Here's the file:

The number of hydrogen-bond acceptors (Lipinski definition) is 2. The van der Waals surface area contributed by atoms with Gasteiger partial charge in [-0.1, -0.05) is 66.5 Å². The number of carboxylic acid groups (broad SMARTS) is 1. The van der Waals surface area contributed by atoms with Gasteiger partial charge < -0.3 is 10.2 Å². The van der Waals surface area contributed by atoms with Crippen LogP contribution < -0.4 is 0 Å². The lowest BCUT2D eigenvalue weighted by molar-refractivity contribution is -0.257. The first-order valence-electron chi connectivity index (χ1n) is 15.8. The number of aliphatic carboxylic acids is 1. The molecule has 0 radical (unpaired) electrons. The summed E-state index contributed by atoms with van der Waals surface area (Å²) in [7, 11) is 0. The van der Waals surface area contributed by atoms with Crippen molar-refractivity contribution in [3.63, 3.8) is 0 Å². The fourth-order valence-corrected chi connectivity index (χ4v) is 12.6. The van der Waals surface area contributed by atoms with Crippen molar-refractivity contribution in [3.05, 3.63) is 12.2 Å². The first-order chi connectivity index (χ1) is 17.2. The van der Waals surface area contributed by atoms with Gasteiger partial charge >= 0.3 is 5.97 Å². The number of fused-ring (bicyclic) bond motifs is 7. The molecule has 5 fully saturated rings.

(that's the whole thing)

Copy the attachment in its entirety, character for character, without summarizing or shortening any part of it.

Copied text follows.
The number of hydrogen-bond acceptors (Lipinski definition) is 2. The van der Waals surface area contributed by atoms with Gasteiger partial charge in [-0.1, -0.05) is 66.5 Å². The number of carboxylic acid groups (broad SMARTS) is 1. The van der Waals surface area contributed by atoms with Gasteiger partial charge < -0.3 is 10.2 Å². The van der Waals surface area contributed by atoms with Crippen LogP contribution < -0.4 is 0 Å². The lowest BCUT2D eigenvalue weighted by molar-refractivity contribution is -0.257. The first-order valence-electron chi connectivity index (χ1n) is 15.8. The number of aliphatic carboxylic acids is 1. The molecule has 0 radical (unpaired) electrons. The summed E-state index contributed by atoms with van der Waals surface area (Å²) in [7, 11) is 0. The van der Waals surface area contributed by atoms with Crippen molar-refractivity contribution in [3.63, 3.8) is 0 Å². The fourth-order valence-corrected chi connectivity index (χ4v) is 12.6. The van der Waals surface area contributed by atoms with Crippen molar-refractivity contribution in [3.05, 3.63) is 12.2 Å². The first-order chi connectivity index (χ1) is 17.2. The van der Waals surface area contributed by atoms with Gasteiger partial charge >= 0.3 is 5.97 Å². The number of fused-ring (bicyclic) bond motifs is 7. The molecule has 5 fully saturated rings.